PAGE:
). Implementing a guaiac FOBT screening pilot has been shown to increase colonoscopy activity by 21%–31% (66
). Screening programs with FIT or colonoscopy will only further increase the demand for colonoscopy. However, even when sufficient colonoscopy capacity is available, some countries may still opt out of implementing an invasive colonoscopy screening program, despite colonoscopy being the most accurate test. Some countries might prefer to offer a 2-step approach, with a less accurate, but also less invasive strategy—for example, FOBT—to stratify the population before offering invasive colonoscopies to only those at higher risk (i.e., with a positive result on the noninvasive test). Population preferences are important to consider when offering screening because, in the end, any screening test can be effective and thus cost-effective only if the population adheres to it.
The modeling of population adherence is an important limitation of all of the included cost-effectiveness analyses. Thirty of 32 models assumed the same adherence for all screening tests. The 2 cost-effectiveness analyses that looked at differential adherence among screening tests both assumed a higher adherence for FOBT compared with endoscopy (40
). This assumption is supported by recent results from a randomized controlled trial in the Netherlands that showed a 61.5% initial uptake with FIT, a 49.5% uptake with guaiac FOBT, and only a 32.4% uptake with sigmoidoscopy (67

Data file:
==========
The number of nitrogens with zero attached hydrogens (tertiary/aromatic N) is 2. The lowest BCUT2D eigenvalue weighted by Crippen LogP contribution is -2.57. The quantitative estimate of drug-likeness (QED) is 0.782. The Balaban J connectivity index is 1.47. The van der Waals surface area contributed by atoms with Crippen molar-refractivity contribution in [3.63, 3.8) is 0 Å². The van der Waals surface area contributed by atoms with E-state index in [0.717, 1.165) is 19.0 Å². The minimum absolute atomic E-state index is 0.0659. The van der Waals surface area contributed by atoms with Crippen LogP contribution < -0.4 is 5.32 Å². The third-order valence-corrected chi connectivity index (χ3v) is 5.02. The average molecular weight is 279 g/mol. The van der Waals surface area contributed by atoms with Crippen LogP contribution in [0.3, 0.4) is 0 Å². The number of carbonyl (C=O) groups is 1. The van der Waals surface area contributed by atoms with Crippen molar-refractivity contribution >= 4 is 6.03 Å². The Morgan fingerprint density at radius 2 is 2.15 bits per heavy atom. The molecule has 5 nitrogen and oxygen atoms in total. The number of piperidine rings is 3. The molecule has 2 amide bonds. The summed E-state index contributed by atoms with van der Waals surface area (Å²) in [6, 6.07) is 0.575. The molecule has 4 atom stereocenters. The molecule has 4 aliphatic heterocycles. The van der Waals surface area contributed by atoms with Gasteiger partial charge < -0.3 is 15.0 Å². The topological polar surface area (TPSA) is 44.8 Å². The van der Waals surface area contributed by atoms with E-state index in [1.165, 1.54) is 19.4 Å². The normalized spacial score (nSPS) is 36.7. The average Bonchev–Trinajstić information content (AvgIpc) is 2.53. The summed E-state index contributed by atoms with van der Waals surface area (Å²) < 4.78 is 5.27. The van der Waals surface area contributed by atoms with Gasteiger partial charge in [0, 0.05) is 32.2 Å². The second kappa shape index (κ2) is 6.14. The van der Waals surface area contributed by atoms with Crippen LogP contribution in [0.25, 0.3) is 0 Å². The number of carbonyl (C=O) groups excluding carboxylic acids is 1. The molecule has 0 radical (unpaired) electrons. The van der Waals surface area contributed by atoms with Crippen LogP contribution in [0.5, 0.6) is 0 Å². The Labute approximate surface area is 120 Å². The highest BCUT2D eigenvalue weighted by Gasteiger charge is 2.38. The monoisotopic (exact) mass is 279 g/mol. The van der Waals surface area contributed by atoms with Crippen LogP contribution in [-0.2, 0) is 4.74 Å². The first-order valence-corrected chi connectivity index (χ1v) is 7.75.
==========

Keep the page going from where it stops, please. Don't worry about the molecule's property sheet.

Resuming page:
). However, these results are for initial adherence only. FOBT is generally repeated every other year, whereas the recommended interval for endoscopy screening is 5–10 years. To be effective, high adherence with repeat FOBT is necessary. Experience with mammography screening has shown that, with frequent testing, adherence may decline over time (68
). It is possible that a similar pattern may occur for FOBT.
Even in a country such as the United States, where individuals can generally choose the colorectal cancer screening test they prefer, adherence to colorectal cancer screening is far from perfect, with an estimated 50% of the population having had an FOBT within the past year and/or endoscopy within the past 10 years (69
). This lack of adherence is one of the reasons that new tests such as FIT, stool DNA, CTC, and capsule endoscopy are being developed.
The included studies clearly show that, from a cost-effectiveness point of view, only FIT may currently be ready for widespread implementation in the general population. There are many caveats regarding this conclusion. First, there is no such thing as a FIT test. Instead, several FITs are currently available, each with its own performance characteristics and costs (70